Appalachian Spring also includes the open fifth harmonies that are quintessential idiom of

Coplands compositional writing.

Quiet City brings in Coplands ability to portray American cities and the experience of

being in a city. Someone once said in reflections on the piece, The first of [Coplands] music I

ever heard was Quiet City in 1940, and it bowled me over. Except for Chicago composers,

Chase, Americans Music, 479-80
Butterworth, The Music of Aaron Copland, 101
Sowerby and Carpenter mainly, the notion of American music hadnt quite taken with me. Now

here suddenly was Aaron Coplands gem, at once so French like I adored with its succinct

expressivity, yet so unFrench with its open-faced Goodwin.23 Others believed that in the

openness of the accompaniment alongside the English horn and trumpet solos brought about the

ideal programmatic writing of the experience of being in the big-city. The idea of spiritual

acceptance and isolation with still having jaunty, tender, and harsh moments as well.24

The idea of symphonic jazz works being brought into Carnegie Hall in 1925 had people

crying Sacrilege. Music for Theatre became one of Coplands most popular symphonic jazz

works although one of his first serious challenges as a composer. The piece was commissioned

by the League of Composers who had invited Koussevitzky to conduct. Copland wanted to write

and develop something specifically among the American idiom after having been immersed in

European music during his years abroad as a student.25 Despite Coplands attempt at writing a

purely American piece, some musicians believe the work to be his most popular work of the

French-Jazz period. The piece is riddled with jazz idiomatic writing, each movement filled with

many examples. The second movement adopts the more popular style of jazz and includes

polyrhythms that are manipulated toward the harmonic progression of dominant seventh chord,

moving towards its implied root in a 3-2 suspension. It also applies the older ragtime bass with

the emphasis on one and three. Movement three contains a real blues melody that is repeated

three different times in slight variations. The fourth movement is a form of jazz scherzo. Each

movement is adding to the cyclic form, bringing the central melody back through until the piece

comes full circle with the trumpet motive. The piece becomes a major point of development in

Copland and Perlis, Copland: Since 1943, 121
Butterworth, The Music of Aaron Copland, 185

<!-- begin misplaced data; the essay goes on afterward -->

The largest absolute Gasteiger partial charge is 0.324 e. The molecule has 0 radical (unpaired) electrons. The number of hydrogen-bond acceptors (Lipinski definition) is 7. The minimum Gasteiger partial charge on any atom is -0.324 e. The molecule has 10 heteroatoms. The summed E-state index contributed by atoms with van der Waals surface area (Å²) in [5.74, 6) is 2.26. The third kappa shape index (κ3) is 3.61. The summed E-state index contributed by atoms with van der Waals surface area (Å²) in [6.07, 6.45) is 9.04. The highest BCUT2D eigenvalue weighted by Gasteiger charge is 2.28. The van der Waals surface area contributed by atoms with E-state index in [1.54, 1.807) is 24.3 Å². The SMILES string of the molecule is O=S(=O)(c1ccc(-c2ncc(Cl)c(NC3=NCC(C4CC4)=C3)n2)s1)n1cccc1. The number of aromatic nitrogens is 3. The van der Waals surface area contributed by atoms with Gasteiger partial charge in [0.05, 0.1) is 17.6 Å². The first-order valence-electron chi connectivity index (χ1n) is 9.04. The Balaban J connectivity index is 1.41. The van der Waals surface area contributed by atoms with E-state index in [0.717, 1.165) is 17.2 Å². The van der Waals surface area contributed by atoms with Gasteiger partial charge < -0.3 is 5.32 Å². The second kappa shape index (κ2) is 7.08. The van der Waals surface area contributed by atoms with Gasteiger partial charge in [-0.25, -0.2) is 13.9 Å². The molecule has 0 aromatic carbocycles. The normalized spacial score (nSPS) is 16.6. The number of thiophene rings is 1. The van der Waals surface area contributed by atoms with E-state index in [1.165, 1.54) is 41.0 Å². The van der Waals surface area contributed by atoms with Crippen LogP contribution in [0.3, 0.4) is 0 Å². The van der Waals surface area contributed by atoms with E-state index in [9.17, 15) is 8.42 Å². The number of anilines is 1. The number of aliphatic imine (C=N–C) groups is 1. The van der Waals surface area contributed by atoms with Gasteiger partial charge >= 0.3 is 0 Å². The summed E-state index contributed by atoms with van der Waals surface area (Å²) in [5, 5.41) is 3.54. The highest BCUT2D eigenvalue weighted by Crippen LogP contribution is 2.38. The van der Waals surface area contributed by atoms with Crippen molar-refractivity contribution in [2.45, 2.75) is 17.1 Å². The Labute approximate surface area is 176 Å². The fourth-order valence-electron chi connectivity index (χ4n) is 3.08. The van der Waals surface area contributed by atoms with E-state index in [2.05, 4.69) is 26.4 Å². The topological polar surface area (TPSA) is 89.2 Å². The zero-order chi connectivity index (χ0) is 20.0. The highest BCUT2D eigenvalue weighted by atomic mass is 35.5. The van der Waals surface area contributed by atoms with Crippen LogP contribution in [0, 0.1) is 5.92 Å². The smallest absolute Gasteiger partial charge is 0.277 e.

Berger, Aaron Copland, 13
Coplands style as it notes the separation from the European, or French, manner of composing

while trying to use that to create an American style through jazz idioms.26 When talking about

Copland and his use of jazz in his compositions, Music for Theatre becomes one of the forefront


Neil Butterworth once described this piece as wholly American and said that the story

alongside the treatment of the songs produced Coplands first totally national work.27 Billy the

Kid sounds like a Western film score. The first movement at first present a singular pastoral

theme, only six measures long. The melody is harmonized in open fifths and both the

harmonization and the woodwind setting helps convey the feeling of wide expanse and nostalgic

loneliness of an open prairie.28 The second movement brings in a folk tune Great Grandad.

Copland chooses to freely adapt folk melodies into a rondo form. The waltz in spite of its

European rooted origin, Copland gives it an American folk song and an American cadence

through the use of syncopated American rhythms. Alongside Appalachian Spring, Billy the Kid

is a piece that is full of Coplands folk tune writing.

In the same vein as Billy the Kid, comes Rodeo and The Red Pony. Rodeo is another piece

that is of Coplands folk tune compositional period. Like a few of his other pieces containing

folk songs, some of them come from other countries but are reworked by Copland to make them

more American. An example of this comes from a brief quote of McLeods Reel, a Scottish

connection. Copland reworks this tune through a jazz treatment, making the entire movement

very American in style. Although Rodeo is in the same vein as Billy the Kid, Copland uses more

jazz treatments throughout, using polyrhythmic vamps and rural American sources. Rodeo is

Smith, Aaron Copland: His Work and Contribution, 86
Butterworth, The Music of Aaron Copland, 79
Smith, Aaron Copland: His Work and Contribution, 188
considered to be one of Coplands most easily understood and most accessible works. It is

Simple and direct both in design and language, really Americana at its best.29 The same open